Cork's Down Syndrome Centre: A place where children can thrive

Families who use the Cork Down Syndrome Centre tell IRENE HALPIN LONG about the supports they receive there
Cork's Down Syndrome Centre: A place where children can thrive
Ella, Sadie and Lucy O'Brien.

“A PLACE to thrive...” That is the motto of The Down Syndrome Centre, Cork, located on Forge Hill.

In order for a child to reach their potential, they need access to resources in the form of therapies and intervention programmes, especially if they have extra or specific needs. A range of therapies and activities are made available to children with Down Syndrome at the centre.

Hayley Moore works as an occupational therapist there, helping children to develop important skills like dressing, writing, self-feeding and play skills. She also provides advice to parents on areas such as sleep and toilet training.

She said: “Families attending the centre can access preschool, speech and language therapy, occupational therapy, parent support coffee mornings, and sibling camps.

“Unfortunately, children with additional needs in Ireland often have to wait on public services lists, whereas in our centre, we have no waiting lists and can offer therapy and support immediately.”

Here we talk to some of the families who use the Cork Down Syndrome Centre.

Emily, Henry and Beth.
Emily, Henry and Beth.

MEETING OTHERS ON THE SAME JOURNEY

Henry O’Connell, from Killeagh, is six years old and attends the centre with his mum, Emma, along with his siblings, Beth and Emily and dad, Ger.

Mum Emma said “The centre is fantastic for early intervention therapies, which are vital as they make such a difference in those early years.

“The centre is also like a central hub for peer support amongst parents. I have made some great friends through the centre.

“The centre also provides support for new parents. Having a new baby with Down Syndrome can feel so overwhelming. Having someone to talk to, that is on the same journey as you, can make a huge difference, especially in those early weeks and months.”

Henry and Emma.
Henry and Emma.

The family started using the centre when it opened its doors in 2017. Henry attended the SKIP programme (Special Kids Intervention Programme) which is a play-based programme for children aged 0-5 years.

A SKIP session targets all areas of each child’s development, such as speech and language, fine motor skills, gross motor skills and social skills. Henry also attends occupational therapy sessions at the centre.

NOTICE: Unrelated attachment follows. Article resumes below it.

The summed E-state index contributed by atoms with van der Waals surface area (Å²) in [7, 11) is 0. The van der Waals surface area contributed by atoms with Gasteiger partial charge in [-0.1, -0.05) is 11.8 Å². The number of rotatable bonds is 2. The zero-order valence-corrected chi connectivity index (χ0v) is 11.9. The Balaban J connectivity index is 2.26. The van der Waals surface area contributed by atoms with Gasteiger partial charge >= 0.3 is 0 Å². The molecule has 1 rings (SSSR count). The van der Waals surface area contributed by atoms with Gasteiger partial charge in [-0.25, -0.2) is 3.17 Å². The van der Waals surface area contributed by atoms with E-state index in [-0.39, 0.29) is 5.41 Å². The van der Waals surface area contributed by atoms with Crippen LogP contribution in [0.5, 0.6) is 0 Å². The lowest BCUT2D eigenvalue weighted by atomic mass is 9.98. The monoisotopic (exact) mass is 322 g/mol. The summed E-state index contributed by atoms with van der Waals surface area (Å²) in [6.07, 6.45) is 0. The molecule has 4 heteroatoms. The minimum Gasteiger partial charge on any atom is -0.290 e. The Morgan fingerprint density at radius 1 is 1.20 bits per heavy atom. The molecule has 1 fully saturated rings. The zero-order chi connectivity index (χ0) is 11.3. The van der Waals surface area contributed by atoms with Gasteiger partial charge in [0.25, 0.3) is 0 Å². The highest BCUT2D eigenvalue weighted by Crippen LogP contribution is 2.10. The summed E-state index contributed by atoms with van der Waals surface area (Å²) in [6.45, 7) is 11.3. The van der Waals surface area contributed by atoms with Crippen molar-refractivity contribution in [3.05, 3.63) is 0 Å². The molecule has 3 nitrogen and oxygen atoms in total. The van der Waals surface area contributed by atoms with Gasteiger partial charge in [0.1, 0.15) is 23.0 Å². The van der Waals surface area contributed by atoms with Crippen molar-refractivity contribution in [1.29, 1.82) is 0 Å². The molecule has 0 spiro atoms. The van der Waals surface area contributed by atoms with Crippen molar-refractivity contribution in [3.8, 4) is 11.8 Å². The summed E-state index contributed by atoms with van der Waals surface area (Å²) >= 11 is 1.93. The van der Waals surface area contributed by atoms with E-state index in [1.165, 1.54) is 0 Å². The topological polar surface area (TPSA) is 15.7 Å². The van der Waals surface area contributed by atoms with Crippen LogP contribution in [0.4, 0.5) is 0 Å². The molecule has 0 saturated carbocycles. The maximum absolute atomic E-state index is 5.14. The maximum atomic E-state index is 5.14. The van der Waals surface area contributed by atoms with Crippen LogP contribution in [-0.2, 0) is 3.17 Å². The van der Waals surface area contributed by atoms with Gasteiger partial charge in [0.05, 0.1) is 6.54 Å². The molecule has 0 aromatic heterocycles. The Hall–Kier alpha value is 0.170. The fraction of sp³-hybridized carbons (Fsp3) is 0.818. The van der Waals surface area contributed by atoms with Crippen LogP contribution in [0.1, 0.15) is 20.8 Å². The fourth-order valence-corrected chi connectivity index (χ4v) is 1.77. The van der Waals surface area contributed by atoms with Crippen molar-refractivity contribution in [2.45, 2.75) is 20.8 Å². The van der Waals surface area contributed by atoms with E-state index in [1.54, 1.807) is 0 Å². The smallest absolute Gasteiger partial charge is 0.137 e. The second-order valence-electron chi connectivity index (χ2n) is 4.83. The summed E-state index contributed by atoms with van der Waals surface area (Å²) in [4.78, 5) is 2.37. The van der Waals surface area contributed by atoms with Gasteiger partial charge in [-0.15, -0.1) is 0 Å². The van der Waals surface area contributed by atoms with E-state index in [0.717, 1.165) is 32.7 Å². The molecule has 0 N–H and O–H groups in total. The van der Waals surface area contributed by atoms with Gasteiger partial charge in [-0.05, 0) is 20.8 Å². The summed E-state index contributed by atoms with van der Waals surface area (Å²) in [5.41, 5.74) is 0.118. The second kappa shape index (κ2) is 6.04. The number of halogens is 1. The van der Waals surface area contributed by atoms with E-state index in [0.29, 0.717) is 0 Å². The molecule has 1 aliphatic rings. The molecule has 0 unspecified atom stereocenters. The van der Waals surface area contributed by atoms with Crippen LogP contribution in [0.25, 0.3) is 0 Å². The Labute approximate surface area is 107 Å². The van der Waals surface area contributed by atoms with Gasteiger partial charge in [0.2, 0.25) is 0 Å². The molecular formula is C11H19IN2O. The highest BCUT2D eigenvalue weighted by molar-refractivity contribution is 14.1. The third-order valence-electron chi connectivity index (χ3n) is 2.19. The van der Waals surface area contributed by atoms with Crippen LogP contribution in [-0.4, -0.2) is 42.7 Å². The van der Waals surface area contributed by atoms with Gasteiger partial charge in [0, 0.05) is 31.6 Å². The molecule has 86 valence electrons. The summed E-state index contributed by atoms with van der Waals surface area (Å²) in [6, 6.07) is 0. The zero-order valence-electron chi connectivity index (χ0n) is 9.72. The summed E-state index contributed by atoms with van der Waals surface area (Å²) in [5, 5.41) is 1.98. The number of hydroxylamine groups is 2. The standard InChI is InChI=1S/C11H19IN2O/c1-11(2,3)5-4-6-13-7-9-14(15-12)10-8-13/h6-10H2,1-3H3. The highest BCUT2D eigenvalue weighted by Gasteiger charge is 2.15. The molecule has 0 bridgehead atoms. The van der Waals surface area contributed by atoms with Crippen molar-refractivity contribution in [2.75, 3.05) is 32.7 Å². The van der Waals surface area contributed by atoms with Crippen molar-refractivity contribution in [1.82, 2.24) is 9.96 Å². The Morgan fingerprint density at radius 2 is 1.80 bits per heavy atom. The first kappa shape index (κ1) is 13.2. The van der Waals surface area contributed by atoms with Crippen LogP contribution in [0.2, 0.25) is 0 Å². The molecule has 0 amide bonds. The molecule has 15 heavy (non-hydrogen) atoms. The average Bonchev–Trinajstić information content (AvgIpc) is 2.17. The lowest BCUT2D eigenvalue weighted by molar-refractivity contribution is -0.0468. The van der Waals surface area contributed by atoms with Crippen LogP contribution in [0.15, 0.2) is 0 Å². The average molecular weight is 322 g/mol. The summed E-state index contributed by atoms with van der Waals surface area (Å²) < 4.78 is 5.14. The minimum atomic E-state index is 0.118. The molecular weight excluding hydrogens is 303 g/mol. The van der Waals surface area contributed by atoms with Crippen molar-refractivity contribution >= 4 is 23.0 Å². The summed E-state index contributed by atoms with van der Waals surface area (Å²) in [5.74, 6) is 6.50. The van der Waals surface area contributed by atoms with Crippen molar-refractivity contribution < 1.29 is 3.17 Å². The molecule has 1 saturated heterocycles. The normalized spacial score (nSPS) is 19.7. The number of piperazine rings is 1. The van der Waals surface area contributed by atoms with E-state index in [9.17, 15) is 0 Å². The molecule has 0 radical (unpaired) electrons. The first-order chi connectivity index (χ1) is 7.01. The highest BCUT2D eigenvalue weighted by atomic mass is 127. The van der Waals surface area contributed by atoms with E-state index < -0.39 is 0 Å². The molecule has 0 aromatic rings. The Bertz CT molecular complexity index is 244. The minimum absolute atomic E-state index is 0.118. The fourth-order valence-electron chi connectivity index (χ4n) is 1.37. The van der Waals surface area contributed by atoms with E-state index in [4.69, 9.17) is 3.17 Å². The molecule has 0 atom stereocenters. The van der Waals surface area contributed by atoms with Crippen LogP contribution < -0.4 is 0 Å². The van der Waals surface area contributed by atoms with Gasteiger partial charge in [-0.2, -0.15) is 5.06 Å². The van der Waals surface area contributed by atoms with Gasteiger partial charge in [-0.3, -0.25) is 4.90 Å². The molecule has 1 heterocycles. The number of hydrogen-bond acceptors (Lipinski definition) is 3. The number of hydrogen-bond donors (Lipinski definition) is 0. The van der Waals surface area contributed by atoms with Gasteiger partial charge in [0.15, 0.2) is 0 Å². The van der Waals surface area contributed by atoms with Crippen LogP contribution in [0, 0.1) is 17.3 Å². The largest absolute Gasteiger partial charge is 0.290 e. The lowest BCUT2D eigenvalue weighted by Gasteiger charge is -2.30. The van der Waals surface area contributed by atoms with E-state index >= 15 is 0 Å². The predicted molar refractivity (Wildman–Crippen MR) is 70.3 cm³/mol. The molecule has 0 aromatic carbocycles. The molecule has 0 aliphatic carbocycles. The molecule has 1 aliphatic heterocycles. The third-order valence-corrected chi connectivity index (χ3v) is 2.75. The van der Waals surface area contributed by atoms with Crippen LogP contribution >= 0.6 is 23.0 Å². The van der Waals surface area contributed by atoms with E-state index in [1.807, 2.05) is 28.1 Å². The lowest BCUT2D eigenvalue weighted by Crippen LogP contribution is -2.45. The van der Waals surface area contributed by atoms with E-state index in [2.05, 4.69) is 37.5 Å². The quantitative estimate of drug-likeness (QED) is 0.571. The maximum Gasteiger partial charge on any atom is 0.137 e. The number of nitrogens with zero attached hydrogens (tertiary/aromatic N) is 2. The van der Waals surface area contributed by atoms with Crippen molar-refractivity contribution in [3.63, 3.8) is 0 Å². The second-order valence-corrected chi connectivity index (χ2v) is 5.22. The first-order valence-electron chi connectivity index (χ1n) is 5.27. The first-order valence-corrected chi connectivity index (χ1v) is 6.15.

Emma said: “Henry loves the sensory room at the centre. He has sensory regulation issues, and the sensory room is a safe, calm space, where he can crash in the ball pool or look at the bubble tube or play with the lights. He loves meeting the therapists there. All of the staff have been so good to him.”

Pamela Healy and son Joey.
Pamela Healy and son Joey.

A PLACE TO THRIVE

Two-year-old Joey is from Douglas and attends the centre with his mum, Pamela Healy and his dad, Eddie. Pamela started following the centre’s Facebook page while pregnant with Joey. She said: “We knew Joey was going to have Down Syndrome. At the end of my pregnancy, I saw the centre was advertising baby massage which I really wanted to do.

“Joey was a month old when we first attended. We loved it. I met three mams in the class and they told me about the Whatsapp group which I joined and I am still part of.

Joey with his great uncle Pat Ahern.
Joey with his great uncle Pat Ahern.

“The centre means so much to our family. It is a place for Joey to thrive and we have made amazing friends from going there.”

Pamela describes Joey as “a social little man”. He attends SKIP classes with his friend, 18-month-old Sadie O’ Brien, from Youghal. Sadie attends the centre with her mum, Sally Flanagan, her dad, Patrick and sisters, Ella, age 9, and Lucy, age 2.

Sally connected with other mums using the centre on social media before Sadie was born. She and Patrick had received a pre-natal diagnosis that Sadie would have Down Syndrome.

Sadie and Sally attended Sing and Sign classes at the centre. It gave Sally a chance to meet other mothers whose babies have Down Syndrome.

The centre not only helps Sadie. It is also a vital support and place of fun and interaction for Ella and Lucy. Ella goes to sibling camps at the Centre. Lucy and Sadie are 11 months apart — ‘Irish twins’ — and attend some of the classes together.